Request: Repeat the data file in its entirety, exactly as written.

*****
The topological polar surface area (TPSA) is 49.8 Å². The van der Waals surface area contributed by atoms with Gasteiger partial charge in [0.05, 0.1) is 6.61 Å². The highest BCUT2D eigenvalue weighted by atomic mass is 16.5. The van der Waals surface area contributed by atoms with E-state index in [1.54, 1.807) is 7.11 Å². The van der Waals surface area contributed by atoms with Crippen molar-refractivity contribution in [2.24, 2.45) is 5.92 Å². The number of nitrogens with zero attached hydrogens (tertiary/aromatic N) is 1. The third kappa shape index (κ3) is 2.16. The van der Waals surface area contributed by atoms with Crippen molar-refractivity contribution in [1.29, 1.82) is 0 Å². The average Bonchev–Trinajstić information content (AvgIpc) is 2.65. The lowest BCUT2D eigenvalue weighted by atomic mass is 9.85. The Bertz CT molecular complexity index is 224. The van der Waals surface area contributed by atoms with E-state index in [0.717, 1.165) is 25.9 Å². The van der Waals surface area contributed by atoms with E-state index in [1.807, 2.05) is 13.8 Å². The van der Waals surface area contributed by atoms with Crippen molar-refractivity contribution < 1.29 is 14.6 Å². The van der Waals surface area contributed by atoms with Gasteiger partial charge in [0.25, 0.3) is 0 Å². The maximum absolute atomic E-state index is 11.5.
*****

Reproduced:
The topological polar surface area (TPSA) is 49.8 Å². The van der Waals surface area contributed by atoms with Gasteiger partial charge in [0.05, 0.1) is 6.61 Å². The highest BCUT2D eigenvalue weighted by atomic mass is 16.5. The van der Waals surface area contributed by atoms with E-state index in [1.54, 1.807) is 7.11 Å². The van der Waals surface area contributed by atoms with Crippen molar-refractivity contribution in [2.24, 2.45) is 5.92 Å². The number of nitrogens with zero attached hydrogens (tertiary/aromatic N) is 1. The third kappa shape index (κ3) is 2.16. The van der Waals surface area contributed by atoms with Crippen molar-refractivity contribution in [1.29, 1.82) is 0 Å². The average Bonchev–Trinajstić information content (AvgIpc) is 2.65. The lowest BCUT2D eigenvalue weighted by atomic mass is 9.85. The Bertz CT molecular complexity index is 224. The van der Waals surface area contributed by atoms with E-state index in [0.717, 1.165) is 25.9 Å². The van der Waals surface area contributed by atoms with E-state index in [1.807, 2.05) is 13.8 Å². The van der Waals surface area contributed by atoms with Crippen molar-refractivity contribution < 1.29 is 14.6 Å². The van der Waals surface area contributed by atoms with Gasteiger partial charge in [0.25, 0.3) is 0 Å². The maximum absolute atomic E-state index is 11.5.